By Chris King •
Updated: 10 Apr 2023 • 3:08
Image of the Pentagon.
Credit: Ivan Cholakov/Shutterstock.com
Documents circulating on the internet that are suspected to be classified and related to the Pentagon and US intelligence agencies could turn out to be fake. This was reported by Reuters on Sunday, April 9, citing sources in the Washington administration.
The sources did not rule out that the papers could have been forged in order to mislead US Justice Department investigators as to their origin. Furthermore, the US authorities admitted that the documents may contain “inaccurate information with the purpose of harming US security interests”, according to the news agency, which has studied the papers.
According to its version, some assessments of the situation in Ukraine: “appear to have been altered in order to minimise Russian losses”. As Reuters stressed, it is unclear why: “at least one document is marked as unclassified but contains top secret information”.
Some of the material was posted on social media weeks ago they pointed out but was only reported by the mainstream media last Friday 7, by The New York Times. Most of the documents that have surfaced online date back to the winter and may contain outdated information, Reuters continued.
One of the papers, dated February 23, details how at the current rate of air defence use, the Ukrainian Armed Forces’ stockpile of S-300 anti-aircraft missile systems will be depleted by May 2.
According to Reuters, Ukrainian President Volodymyr Zelenskyy held a meeting with the country’s security leadership on April 6 to discuss ways to prevent information leaks.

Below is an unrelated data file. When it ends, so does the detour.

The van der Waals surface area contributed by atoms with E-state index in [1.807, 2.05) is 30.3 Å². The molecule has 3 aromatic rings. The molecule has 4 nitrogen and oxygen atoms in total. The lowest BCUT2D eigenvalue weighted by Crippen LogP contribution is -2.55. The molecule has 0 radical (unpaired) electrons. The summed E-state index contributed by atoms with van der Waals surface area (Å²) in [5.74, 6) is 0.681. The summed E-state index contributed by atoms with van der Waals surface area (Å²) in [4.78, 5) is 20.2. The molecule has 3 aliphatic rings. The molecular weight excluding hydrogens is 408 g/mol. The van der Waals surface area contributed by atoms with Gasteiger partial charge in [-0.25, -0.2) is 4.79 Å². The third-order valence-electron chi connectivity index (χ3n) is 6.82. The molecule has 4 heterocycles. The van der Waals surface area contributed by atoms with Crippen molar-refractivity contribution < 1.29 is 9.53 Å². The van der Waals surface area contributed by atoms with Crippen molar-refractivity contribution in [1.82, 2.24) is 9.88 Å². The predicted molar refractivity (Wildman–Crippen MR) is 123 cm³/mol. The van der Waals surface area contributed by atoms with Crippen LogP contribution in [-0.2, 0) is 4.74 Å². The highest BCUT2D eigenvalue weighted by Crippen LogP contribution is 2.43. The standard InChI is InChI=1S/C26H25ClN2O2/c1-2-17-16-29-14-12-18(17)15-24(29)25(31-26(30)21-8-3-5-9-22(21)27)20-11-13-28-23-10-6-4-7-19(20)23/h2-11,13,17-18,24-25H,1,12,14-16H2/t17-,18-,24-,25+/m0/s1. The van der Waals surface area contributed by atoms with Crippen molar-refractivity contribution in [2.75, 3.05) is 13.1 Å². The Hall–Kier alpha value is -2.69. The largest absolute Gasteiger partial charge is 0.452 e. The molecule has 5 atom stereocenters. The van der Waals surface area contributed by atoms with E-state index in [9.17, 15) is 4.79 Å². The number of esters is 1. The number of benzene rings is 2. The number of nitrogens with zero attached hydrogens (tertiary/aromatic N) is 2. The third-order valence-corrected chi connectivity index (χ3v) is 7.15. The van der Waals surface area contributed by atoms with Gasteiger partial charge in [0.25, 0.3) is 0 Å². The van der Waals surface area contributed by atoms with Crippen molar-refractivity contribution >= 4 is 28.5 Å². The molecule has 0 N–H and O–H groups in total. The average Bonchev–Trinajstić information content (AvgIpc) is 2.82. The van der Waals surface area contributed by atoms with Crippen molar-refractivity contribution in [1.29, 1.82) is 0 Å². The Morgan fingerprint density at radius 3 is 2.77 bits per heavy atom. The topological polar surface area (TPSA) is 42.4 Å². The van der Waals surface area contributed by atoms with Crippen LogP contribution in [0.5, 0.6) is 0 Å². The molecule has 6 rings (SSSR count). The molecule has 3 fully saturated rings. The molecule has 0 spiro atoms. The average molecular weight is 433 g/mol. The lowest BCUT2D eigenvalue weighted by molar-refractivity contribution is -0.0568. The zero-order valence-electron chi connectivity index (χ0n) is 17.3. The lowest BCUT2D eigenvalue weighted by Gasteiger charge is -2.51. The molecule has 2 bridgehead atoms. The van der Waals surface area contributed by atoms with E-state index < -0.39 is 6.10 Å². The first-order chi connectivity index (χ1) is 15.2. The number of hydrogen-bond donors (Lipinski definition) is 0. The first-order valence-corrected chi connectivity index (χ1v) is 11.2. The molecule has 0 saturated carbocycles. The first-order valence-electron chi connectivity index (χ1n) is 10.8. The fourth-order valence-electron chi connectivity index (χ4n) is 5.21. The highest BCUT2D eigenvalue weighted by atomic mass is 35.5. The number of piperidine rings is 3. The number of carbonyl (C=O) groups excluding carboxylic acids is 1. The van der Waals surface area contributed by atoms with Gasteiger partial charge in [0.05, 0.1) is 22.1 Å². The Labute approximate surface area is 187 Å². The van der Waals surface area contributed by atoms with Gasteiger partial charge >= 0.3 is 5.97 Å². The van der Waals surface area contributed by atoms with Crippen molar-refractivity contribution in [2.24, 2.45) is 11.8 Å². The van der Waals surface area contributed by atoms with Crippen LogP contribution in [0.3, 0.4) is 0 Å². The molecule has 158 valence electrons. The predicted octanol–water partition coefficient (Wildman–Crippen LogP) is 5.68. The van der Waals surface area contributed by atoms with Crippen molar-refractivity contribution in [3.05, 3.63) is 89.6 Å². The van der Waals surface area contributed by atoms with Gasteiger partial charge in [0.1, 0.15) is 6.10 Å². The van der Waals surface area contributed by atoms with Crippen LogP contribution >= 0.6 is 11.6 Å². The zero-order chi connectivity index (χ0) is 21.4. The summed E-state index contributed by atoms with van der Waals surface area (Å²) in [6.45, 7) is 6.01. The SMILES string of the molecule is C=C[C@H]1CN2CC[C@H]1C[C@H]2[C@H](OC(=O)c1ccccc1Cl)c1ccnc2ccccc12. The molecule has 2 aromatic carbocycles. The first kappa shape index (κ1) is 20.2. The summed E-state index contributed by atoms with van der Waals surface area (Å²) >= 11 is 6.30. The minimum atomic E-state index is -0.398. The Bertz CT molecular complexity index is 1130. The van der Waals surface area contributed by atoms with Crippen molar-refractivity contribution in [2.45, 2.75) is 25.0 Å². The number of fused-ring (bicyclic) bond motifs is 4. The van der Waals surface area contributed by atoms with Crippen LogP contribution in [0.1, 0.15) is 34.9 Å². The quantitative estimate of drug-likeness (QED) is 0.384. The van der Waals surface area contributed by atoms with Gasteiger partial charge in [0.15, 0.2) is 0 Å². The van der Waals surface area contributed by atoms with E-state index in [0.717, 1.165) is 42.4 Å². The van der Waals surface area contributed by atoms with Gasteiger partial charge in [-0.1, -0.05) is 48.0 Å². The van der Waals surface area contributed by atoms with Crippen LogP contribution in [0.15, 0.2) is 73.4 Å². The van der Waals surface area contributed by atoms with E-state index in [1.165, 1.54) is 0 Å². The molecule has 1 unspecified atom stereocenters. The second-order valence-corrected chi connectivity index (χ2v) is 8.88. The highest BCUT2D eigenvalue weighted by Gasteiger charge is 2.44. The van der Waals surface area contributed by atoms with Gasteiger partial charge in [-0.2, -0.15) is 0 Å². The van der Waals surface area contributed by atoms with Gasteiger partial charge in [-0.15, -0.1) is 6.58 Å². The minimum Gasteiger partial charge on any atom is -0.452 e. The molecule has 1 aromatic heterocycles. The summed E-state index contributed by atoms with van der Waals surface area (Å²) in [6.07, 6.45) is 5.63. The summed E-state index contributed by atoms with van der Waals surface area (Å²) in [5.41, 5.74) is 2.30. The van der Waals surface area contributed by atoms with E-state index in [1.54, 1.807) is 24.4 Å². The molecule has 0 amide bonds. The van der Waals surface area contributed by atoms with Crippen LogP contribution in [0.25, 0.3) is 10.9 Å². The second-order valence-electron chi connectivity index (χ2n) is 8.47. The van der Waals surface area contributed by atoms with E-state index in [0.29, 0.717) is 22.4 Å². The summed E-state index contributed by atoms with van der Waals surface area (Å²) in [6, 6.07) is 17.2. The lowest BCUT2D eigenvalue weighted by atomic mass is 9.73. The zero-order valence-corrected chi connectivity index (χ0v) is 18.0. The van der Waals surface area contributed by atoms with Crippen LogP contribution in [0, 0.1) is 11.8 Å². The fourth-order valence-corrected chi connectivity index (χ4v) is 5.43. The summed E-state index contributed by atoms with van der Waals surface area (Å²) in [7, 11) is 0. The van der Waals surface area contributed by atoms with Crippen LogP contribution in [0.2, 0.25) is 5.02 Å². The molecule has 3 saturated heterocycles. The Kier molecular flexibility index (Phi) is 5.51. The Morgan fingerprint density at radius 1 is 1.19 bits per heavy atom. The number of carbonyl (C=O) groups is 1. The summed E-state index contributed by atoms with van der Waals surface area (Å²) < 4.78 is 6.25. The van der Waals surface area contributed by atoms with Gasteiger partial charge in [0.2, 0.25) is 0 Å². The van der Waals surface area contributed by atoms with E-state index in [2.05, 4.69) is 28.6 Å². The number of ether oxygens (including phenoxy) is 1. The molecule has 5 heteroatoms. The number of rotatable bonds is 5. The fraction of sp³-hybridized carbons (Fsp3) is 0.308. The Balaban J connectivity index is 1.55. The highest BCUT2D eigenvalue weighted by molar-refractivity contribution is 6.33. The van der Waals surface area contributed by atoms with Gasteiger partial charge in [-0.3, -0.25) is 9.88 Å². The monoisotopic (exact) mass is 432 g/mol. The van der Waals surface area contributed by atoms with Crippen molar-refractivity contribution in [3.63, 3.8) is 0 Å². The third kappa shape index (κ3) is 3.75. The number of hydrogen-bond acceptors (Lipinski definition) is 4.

The Pentagon and the US Department of Justice have launched an investigation into the documents published online. According to the agency, the motives of those who may have disseminated the allegedly classified information are being investigated.
Investigators are considering several versions, from a disgruntled employee to a deliberate undermining of the country’s national security interests. The authorities are also investigating the extent to which the intelligence is being disseminated at an inter-agency level.
They are virtually certain that a member of the Washington administration distributed the material, not someone allied to it. Many of the documents bear a notation prohibiting them from being shared with foreigners.
Reuters said that the investigation was at an early stage but investigators: “do not rule out the possibility that pro-Russian elements were behind the leaks”.
The news agency stressed that this could be one of the most significant information leaks since more than 700,000 documents, videos, and diplomatic cables surfaced on the WikiLeaks website in 2013, as reported by tass.ru.
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Originally from Wales, Chris spent years on the Costa del Sol before moving to the Algarve where he is a web reporter for The Euro Weekly News covering international and Spanish national news.
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